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Jazz Prog Round-up - August 2016

Sid Smith rounds up the best releases from prog’s jazzier reaches.

Hedvig Mollestad Trio’s Black Stabat Mater album art

Norway’s Hedvig Mollestad Trio’s Black Stabat Mater (Rune Grammofon) is their fourth studio release since 2011 and their best yet. An incendiary, shape-shifting crossover of heavy rock and jazz, their turbulent howl is often more Merzbow than Mahavishnu. In this volatile, free-ranging environment, Mollestad’s distortion-blitzed guitar cleaves its way between Ellen Brekken’s prowling bass and drummer Ivar Loe Bjørnstad’s furious cannonades.

These volcanic shockwaves are tempered with scythe-like harmonies that carry within them deftly articulated parts, heightening the white-knuckle ride: the vibrant sparks and shards arcing from Mollestad’s fretboard result in a near-constant wave of exultant release. It’s challenging and stunning in equal measure. A limited edition, double-vinyl live set, Evil In Oslo (Rune Grammofon), offers an impressive in-concert retrospective of the trio in no-holds-barred action. If Black Sabbath did instrumental jazz rock it’d sound a bit like this.

Trumpeter Harry Beckett’s fiery presence illuminated the UK jazz scene from the 50s until his death in 2010. Still Happy (My Only Desire Records), a lost 70s BBC Radio session, has him at his peak. With Isotope and Soft Machine members in tow, their funkish, Nucleus-like vibe produces concise but hot soloing. An absolute must-have for fans of 70s UK Brit jazz.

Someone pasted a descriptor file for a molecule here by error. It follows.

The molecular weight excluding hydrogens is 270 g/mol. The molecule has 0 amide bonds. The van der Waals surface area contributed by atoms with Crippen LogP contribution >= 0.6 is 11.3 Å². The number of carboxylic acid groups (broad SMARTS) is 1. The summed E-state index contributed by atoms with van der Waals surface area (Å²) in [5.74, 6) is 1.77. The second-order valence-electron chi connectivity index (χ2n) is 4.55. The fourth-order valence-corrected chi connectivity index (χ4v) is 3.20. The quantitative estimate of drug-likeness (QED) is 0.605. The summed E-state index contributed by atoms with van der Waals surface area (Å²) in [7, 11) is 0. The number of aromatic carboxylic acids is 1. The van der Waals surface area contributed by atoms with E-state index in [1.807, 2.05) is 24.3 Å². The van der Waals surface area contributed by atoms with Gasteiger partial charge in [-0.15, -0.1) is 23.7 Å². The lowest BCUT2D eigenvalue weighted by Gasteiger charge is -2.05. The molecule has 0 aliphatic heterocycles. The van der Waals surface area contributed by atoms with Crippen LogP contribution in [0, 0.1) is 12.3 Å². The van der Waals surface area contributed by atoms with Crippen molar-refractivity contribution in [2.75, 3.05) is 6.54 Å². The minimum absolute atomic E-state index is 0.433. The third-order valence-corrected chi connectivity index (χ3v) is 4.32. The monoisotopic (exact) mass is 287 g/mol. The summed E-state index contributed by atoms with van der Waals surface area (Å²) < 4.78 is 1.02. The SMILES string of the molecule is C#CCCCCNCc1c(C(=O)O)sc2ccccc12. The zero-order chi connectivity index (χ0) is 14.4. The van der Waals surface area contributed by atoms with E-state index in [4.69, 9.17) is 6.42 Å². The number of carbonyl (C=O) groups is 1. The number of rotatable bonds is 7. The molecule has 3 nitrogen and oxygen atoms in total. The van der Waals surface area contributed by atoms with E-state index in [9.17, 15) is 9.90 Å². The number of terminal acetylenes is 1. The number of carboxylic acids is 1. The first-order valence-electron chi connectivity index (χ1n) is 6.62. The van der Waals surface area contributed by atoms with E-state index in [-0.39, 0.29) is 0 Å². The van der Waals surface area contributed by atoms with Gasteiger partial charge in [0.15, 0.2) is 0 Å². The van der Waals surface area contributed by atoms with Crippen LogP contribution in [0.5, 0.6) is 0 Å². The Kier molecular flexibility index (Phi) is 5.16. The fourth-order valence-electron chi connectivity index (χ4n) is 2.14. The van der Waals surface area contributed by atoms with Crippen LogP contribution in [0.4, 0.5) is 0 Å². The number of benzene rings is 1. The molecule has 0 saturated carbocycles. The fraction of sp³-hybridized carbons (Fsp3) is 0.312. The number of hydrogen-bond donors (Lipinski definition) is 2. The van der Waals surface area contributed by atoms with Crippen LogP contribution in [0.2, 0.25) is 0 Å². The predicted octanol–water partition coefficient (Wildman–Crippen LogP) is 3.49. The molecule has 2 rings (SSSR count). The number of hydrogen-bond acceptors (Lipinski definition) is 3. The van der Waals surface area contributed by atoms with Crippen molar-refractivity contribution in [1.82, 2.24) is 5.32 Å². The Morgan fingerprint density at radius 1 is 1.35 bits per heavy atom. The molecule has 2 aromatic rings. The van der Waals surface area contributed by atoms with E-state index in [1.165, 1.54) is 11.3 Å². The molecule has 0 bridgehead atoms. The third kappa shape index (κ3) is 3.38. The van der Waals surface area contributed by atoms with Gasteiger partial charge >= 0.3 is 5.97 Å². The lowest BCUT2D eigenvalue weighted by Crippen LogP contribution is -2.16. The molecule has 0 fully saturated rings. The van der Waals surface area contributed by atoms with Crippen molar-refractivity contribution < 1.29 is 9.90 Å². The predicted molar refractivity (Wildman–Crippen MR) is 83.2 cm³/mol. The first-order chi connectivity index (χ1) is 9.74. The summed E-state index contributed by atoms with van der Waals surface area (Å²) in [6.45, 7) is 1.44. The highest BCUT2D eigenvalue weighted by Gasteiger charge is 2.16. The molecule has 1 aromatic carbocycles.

Propelled by Percy Jones’ supple bass playing, the self-titled debut from MJ-12(Gonzo Multimedia) contains a wealth of nimble, bopish melodies threaded between dazzling sax and some impressively fluid lead guitar, whose exchanges occasionally evoke Brand X’s early intensity. Recommended.

Led by Ex-EST bassist, Dan Berglund, Tonbruket’s Forevergreens (ACT) encompasses stately jazz rock ruminations that occasionally plug into the modal currents of psych-era Floyd. Here, flailing guitar and overdriven organ offer a savage counterpoint to the album’s otherwise graceful and impeccable poise.

Echoes of Loose Tubes and Led Bib reverberate through WorldService Project’s For King & Country (RareNoise Records). Their swaggering brassy sound has an almost brutal quality that hits hard and fast between tottering, vertiginous riffs. Glowering with a righteously punkish energy, almost every piece overflows with acidic salvos rippling alongside a slightly humorous but decidedly manic edge.

Music Of Weather Report (ECM) is original Weather Report bassist Miroslav Vitous’ first full-album foray into the material of the band he helped found in 1970. Centring on Vitous’ tenure, it includes the addition of an early WR composition never recorded. The agile sextet serve up genuinely inspired arrangements that breathe new life into the later repertoire. The album may well be a throwback to Vitous’ early days but it’s one completely devoid of nostalgia.